LABORATORY DIAGNOSIS Microscopic identification of eggs in stool or urine: most practical method for diagnosis Stool examination: S. mansoni or S. japonicum infection urine examination: S. haematobium Eggs can be present in the stool in infections with all Schistosoma species. The examination can be performed on a simple smear (1 to 2 mg of fecal material). Enhance detection of eggs by repeated examinations and/or concentration procedures (such as the formalin - ethyl acetate technique) field surveys and investigational purposes: quantify egg output by using the Kato-Katz technique (20 to 50 mg of fecal material) or the Ritchie technique. Eggs can be found in the urine in infections with S. haematobium (recommended time for collection: between noon and 3 PM) and with S. japonicum. Detection will be enhanced by centrifugation and examination of the sediment. Quantification is by using filtration through a Nucleopore® membrane of a standard volume of urine followed by egg counts on the membrane. Tissue biopsy (rectal biopsy for all species and biopsy of the bladder for S. haematobium) may demonstrate eggs when stool or urine examinations are negative. DIAGNOSIS S. japonicum Immunodiagnosis 1. intradermal test for immediate cutaneous hypersensitivity using adult worm extracts 2. indirect hemmagglutination using adult worm and egg antigens 3. circumoval precipitin test (COPT) 4. ELISA using soluble antigens of adults and eggs Only COPT, ELISA and indirect hemagglutination using egg antigens should be used because these are more specific COPT Demonstrates formation of bleb or septate precipitates attached to one or more points on the egg surface after incubation of the eggs in a patients’ serum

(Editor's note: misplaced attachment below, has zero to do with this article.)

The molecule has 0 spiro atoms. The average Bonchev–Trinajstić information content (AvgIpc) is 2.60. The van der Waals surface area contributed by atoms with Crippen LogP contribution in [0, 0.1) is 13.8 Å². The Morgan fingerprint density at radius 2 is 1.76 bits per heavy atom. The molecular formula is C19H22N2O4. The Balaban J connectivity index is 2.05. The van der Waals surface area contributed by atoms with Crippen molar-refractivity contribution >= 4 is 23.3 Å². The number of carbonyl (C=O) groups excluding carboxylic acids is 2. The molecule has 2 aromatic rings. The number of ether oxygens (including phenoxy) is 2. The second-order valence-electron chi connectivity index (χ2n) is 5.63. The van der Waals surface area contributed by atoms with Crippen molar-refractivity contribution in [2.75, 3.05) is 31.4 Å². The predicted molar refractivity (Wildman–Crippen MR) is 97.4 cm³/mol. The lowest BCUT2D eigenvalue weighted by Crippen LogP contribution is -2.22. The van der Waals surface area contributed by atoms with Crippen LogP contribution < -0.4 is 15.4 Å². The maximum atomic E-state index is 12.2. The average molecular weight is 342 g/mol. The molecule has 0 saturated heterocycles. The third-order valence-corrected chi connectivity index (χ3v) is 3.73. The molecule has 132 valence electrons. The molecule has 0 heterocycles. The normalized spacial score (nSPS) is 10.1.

These eggs are large Length: 114 to 180 µm Have a characteristic shape, with a prominent lateral spine near the posterior end. The anterior end is tapered and slightly curved. When the eggs are excreted, they contain a mature miracidium (visible especially in the first picture).

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S. japonicum eggs